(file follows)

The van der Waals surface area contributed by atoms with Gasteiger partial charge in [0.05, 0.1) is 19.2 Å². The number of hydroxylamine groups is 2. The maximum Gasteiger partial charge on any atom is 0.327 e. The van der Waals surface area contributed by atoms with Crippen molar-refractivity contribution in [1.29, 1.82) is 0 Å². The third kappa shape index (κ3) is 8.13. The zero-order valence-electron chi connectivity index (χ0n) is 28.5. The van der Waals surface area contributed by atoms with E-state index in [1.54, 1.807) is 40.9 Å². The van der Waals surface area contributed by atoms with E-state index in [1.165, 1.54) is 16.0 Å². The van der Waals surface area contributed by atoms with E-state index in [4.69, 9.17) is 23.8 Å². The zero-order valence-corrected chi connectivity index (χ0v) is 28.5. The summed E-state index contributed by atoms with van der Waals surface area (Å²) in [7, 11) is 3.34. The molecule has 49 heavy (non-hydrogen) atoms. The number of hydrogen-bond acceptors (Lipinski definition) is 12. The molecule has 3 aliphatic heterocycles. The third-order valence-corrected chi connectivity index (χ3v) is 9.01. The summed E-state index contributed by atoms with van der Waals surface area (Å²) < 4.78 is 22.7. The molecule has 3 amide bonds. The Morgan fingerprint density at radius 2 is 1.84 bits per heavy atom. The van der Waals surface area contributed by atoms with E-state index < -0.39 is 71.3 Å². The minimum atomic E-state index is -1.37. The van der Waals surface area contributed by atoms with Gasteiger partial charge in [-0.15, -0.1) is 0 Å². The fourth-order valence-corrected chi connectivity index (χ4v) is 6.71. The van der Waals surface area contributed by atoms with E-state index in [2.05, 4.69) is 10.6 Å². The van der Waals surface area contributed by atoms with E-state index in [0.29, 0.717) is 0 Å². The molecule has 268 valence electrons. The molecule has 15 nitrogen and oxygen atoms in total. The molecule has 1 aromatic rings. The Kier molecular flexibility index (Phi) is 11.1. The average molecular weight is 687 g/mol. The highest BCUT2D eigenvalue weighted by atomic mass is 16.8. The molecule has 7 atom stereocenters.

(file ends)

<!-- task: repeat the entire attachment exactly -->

The van der Waals surface area contributed by atoms with Gasteiger partial charge in [0.05, 0.1) is 19.2 Å². The number of hydroxylamine groups is 2. The maximum Gasteiger partial charge on any atom is 0.327 e. The van der Waals surface area contributed by atoms with Crippen molar-refractivity contribution in [1.29, 1.82) is 0 Å². The third kappa shape index (κ3) is 8.13. The zero-order valence-electron chi connectivity index (χ0n) is 28.5. The van der Waals surface area contributed by atoms with E-state index in [1.54, 1.807) is 40.9 Å². The van der Waals surface area contributed by atoms with E-state index in [1.165, 1.54) is 16.0 Å². The van der Waals surface area contributed by atoms with E-state index in [4.69, 9.17) is 23.8 Å². The zero-order valence-corrected chi connectivity index (χ0v) is 28.5. The summed E-state index contributed by atoms with van der Waals surface area (Å²) in [7, 11) is 3.34. The molecule has 49 heavy (non-hydrogen) atoms. The number of hydrogen-bond acceptors (Lipinski definition) is 12. The molecule has 3 aliphatic heterocycles. The third-order valence-corrected chi connectivity index (χ3v) is 9.01. The summed E-state index contributed by atoms with van der Waals surface area (Å²) < 4.78 is 22.7. The molecule has 3 amide bonds. The Morgan fingerprint density at radius 2 is 1.84 bits per heavy atom. The van der Waals surface area contributed by atoms with E-state index < -0.39 is 71.3 Å². The minimum atomic E-state index is -1.37. The van der Waals surface area contributed by atoms with Gasteiger partial charge in [-0.15, -0.1) is 0 Å². The fourth-order valence-corrected chi connectivity index (χ4v) is 6.71. The van der Waals surface area contributed by atoms with E-state index in [2.05, 4.69) is 10.6 Å². The van der Waals surface area contributed by atoms with E-state index in [0.29, 0.717) is 0 Å². The molecule has 268 valence electrons. The molecule has 15 nitrogen and oxygen atoms in total. The molecule has 1 aromatic rings. The Kier molecular flexibility index (Phi) is 11.1. The average molecular weight is 687 g/mol. The highest BCUT2D eigenvalue weighted by atomic mass is 16.8. The molecule has 7 atom stereocenters.